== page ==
Dear Ms Pickin and Mr Schaap,
I am aware that NEPM standards are applicable to a healthy population in Australia and thank you for your email.
I understand from your reply that discussions are underway to ‘ensure that susceptible individuals are given health advice in a timely manner.’ However elevations of pollution are relevant to health sufferers and unless a warning system is introduced for registered sufferers prior to and during a smoke event, particularly in the case of
a) large burnload/s planned in the proximity of their workplace or residence/s, and
b) a widespread elevating PM 10 or 2.5 in real time (eg across a quarter of the state),
an exceedence can occur before susceptible people have been notified.
As you would be aware in recent years Dr Taylor has been unable to notify any of the population, for example in the north west, until the smoke pollution was 4x the exceedence level. Dr Johnstone of the Menzies Research Centre confirms how just one large smoke event can have a catastrophic effect on health; and these events are totally avoidable with a warning system. I am surprised that PEHS endorses burning despite uncapped passive smoking occurring across mass populations.
Whilst ongoing discussions have been occurring for many years, susceptible people are not being warned year after year and public health is deteriorating due to PEHS and EPA neglect of duty.
I am sure you can appreciate that a warning system is an excellent preventative health strategy. I note that you do not address my question about the burnload regarding the burn/s in question. Multiple and large burnloads and widespread elevations of levels are critical to such a warning system and polluters/authorities can also consider if they want to reduce their burnload decisions if they wish to avoid paying for costs arising out of their pollution under the EMPCA. It is impossible to give timely advice when information relevant to a building exceedence is not gathered or disseminated before the event. Once elevations or exceedences have occured it is too late for health.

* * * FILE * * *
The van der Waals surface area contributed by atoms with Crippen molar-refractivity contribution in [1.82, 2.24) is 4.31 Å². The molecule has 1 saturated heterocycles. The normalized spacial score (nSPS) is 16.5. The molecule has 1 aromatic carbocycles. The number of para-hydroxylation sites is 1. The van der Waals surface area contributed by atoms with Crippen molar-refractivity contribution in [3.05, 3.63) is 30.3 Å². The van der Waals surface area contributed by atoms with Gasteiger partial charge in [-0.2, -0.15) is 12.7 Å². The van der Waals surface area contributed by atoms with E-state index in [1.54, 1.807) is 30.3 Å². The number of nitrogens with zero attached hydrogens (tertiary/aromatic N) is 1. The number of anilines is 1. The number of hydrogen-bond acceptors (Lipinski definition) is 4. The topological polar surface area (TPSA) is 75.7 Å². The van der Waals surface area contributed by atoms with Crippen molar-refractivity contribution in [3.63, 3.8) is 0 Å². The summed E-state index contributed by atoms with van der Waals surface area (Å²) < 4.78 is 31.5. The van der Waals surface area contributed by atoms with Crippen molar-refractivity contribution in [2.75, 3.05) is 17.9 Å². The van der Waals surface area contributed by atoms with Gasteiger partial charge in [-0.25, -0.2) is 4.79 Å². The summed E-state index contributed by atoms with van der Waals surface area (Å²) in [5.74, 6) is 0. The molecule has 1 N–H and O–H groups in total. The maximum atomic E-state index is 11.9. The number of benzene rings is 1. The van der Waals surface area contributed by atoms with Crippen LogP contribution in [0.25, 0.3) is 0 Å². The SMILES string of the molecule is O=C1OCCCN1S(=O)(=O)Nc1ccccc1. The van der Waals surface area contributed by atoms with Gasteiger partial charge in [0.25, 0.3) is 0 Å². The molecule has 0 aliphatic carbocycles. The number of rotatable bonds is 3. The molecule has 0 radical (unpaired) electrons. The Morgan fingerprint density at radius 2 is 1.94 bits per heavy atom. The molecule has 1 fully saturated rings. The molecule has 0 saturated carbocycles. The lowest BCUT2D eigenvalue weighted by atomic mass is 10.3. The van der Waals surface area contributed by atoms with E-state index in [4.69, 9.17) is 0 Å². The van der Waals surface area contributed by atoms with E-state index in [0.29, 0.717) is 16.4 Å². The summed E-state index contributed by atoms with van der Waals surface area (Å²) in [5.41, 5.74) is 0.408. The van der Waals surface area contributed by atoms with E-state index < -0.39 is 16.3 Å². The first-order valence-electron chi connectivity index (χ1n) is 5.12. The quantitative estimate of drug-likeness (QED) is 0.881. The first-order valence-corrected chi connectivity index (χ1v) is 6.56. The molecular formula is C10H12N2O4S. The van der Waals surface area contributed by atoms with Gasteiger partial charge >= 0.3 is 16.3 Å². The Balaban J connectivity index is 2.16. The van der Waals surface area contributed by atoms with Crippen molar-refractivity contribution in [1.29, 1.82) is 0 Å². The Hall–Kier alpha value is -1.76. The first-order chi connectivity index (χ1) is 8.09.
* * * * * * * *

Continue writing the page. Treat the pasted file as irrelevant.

Until a warning system and regulator to halt burns is in place, your assurance that timely health advice is given is farcical. I continue to pursue any mention of any developments that are effective in preventing exceedence and ongoing harm to health.
Quality Air Tasmania
Dear Ms Allen,
Thank you for your email to Roscoe Taylor (Director of Public Health) regarding the air quality in Fingal on 5 October 2011. Dr Taylor is currently on leave and so I am replying on his behalf.
Planned burns can be a very significant contributor to episodes of air pollution. These burns are undertaken by the forestry industry, Parks and Wildlife Service, Local Governments, farmers and private land owners.
Planned burning is conducted by the forestry industry for several reasons:
. regeneration - to promote the growth of new forest in clear-felled areas
. the disposal of waste from clear-felling, to facilitate replanting or to tidy areas for plantations
. maintenance of forest ecological health
. fire hazard reduction, or,
. a combination of the above.
Air monitoring data from Fingal show that the 24-hour average particulate matter concentrations on the 5 October 2011 were 8 micrograms per cubic metre for PM2.5 and 13 micrograms per cubic metre for PM10. The National Environmental Protection (Ambient Air Quality) Measure (known as the Air NEPM) stipulates air quality standards in Australia. For PM10, there is a 24-hour average standard of 50 micrograms per cubic metre. That is, if PM10 levels, averaged over 24 hours, exceed 50 micrograms per cubic metre, an exceedance of the standard is recorded. The Air NEPM stipulates that the reporting interval is the calendar day (midnight to midnight). For PM2.5, an advisory 24-hour reporting limit is set at 25 micrograms per cubic metre. It is likely that this reporting limit will become a national standard in the future.
The Department of Health and Human Services does not have regulatory control over planned burns, however we are a strong advocator of the health issues associated with smoke with the Government agencies that have more direct control over planned burning. The 24-hour average particulate matter concentrations recorded on 5 October 2011 for Fingal were below these standards. As there were no exceedances of the 24-hour standards, no health warnings were issued. Air monitoring data from Fingal on 5 October 2011 show that particulate matter concentrations peaked at around 100-120 micrograms per cubic metre for two short episodes in the afternoon around 4.30-5 pm and
Currently there are no air quality standards for PM10 or PM2.5 for intervals shorter than 24-hours. The Public and Environmental Health Service (PEHS) are aware that sometimes there might be high smoke particle concentrations for only a few hours, especially during a burn-off or bushfire. Although the 24-hour standard may not be breached, some people may experience effects from the smoke generated over as little as a one or two hour period. The PEHS and the Environment Protection Authority (EPA) are aware that smoke (from any source) in sufficient concentrations can lead to exacerbations of asthma and other health conditions; and that some individuals with respiratory conditions are particularly susceptible to the effects of smoke, even from short, episodic exposures. The PEHS is working with Asthma Tasmania and others to ensure that susceptible individuals, for whom the risks of smoke pollution are greater, are given health advice in an effective and timely manner.
Deputy Director Public Health
Population Health | Department of Health and Human Services
A fair and healthy Tasmania